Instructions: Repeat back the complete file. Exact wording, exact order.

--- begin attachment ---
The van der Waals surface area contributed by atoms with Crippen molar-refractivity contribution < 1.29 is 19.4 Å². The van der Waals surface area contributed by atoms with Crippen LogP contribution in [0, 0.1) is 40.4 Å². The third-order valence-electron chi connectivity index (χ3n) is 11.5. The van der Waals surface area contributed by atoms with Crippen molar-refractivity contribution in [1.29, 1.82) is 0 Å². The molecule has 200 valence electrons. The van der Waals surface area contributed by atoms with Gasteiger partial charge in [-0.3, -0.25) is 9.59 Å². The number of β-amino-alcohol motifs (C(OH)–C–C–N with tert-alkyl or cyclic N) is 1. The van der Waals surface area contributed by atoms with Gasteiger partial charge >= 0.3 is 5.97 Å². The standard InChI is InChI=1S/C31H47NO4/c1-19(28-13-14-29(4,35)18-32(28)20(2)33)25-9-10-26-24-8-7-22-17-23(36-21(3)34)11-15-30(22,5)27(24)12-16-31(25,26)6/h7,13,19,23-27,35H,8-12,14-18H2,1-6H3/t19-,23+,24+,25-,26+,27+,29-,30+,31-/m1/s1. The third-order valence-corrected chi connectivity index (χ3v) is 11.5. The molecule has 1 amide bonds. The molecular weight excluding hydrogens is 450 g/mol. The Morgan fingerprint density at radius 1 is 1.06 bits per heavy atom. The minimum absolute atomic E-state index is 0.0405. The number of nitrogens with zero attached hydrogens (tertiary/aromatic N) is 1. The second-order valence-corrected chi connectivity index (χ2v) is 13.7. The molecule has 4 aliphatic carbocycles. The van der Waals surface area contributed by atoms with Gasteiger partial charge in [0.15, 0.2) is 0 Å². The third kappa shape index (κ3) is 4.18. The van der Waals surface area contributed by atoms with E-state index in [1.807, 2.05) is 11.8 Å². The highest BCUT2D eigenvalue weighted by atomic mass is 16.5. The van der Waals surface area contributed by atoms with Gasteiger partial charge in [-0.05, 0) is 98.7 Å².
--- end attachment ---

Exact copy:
The van der Waals surface area contributed by atoms with Crippen molar-refractivity contribution < 1.29 is 19.4 Å². The van der Waals surface area contributed by atoms with Crippen LogP contribution in [0, 0.1) is 40.4 Å². The third-order valence-electron chi connectivity index (χ3n) is 11.5. The van der Waals surface area contributed by atoms with Crippen molar-refractivity contribution in [1.29, 1.82) is 0 Å². The molecule has 200 valence electrons. The van der Waals surface area contributed by atoms with Gasteiger partial charge in [-0.3, -0.25) is 9.59 Å². The number of β-amino-alcohol motifs (C(OH)–C–C–N with tert-alkyl or cyclic N) is 1. The van der Waals surface area contributed by atoms with Gasteiger partial charge >= 0.3 is 5.97 Å². The standard InChI is InChI=1S/C31H47NO4/c1-19(28-13-14-29(4,35)18-32(28)20(2)33)25-9-10-26-24-8-7-22-17-23(36-21(3)34)11-15-30(22,5)27(24)12-16-31(25,26)6/h7,13,19,23-27,35H,8-12,14-18H2,1-6H3/t19-,23+,24+,25-,26+,27+,29-,30+,31-/m1/s1. The third-order valence-corrected chi connectivity index (χ3v) is 11.5. The molecule has 1 amide bonds. The molecular weight excluding hydrogens is 450 g/mol. The Morgan fingerprint density at radius 1 is 1.06 bits per heavy atom. The minimum absolute atomic E-state index is 0.0405. The number of nitrogens with zero attached hydrogens (tertiary/aromatic N) is 1. The second-order valence-corrected chi connectivity index (χ2v) is 13.7. The molecule has 4 aliphatic carbocycles. The van der Waals surface area contributed by atoms with Gasteiger partial charge in [0.15, 0.2) is 0 Å². The third kappa shape index (κ3) is 4.18. The van der Waals surface area contributed by atoms with E-state index in [1.807, 2.05) is 11.8 Å². The highest BCUT2D eigenvalue weighted by atomic mass is 16.5. The van der Waals surface area contributed by atoms with Gasteiger partial charge in [-0.05, 0) is 98.7 Å².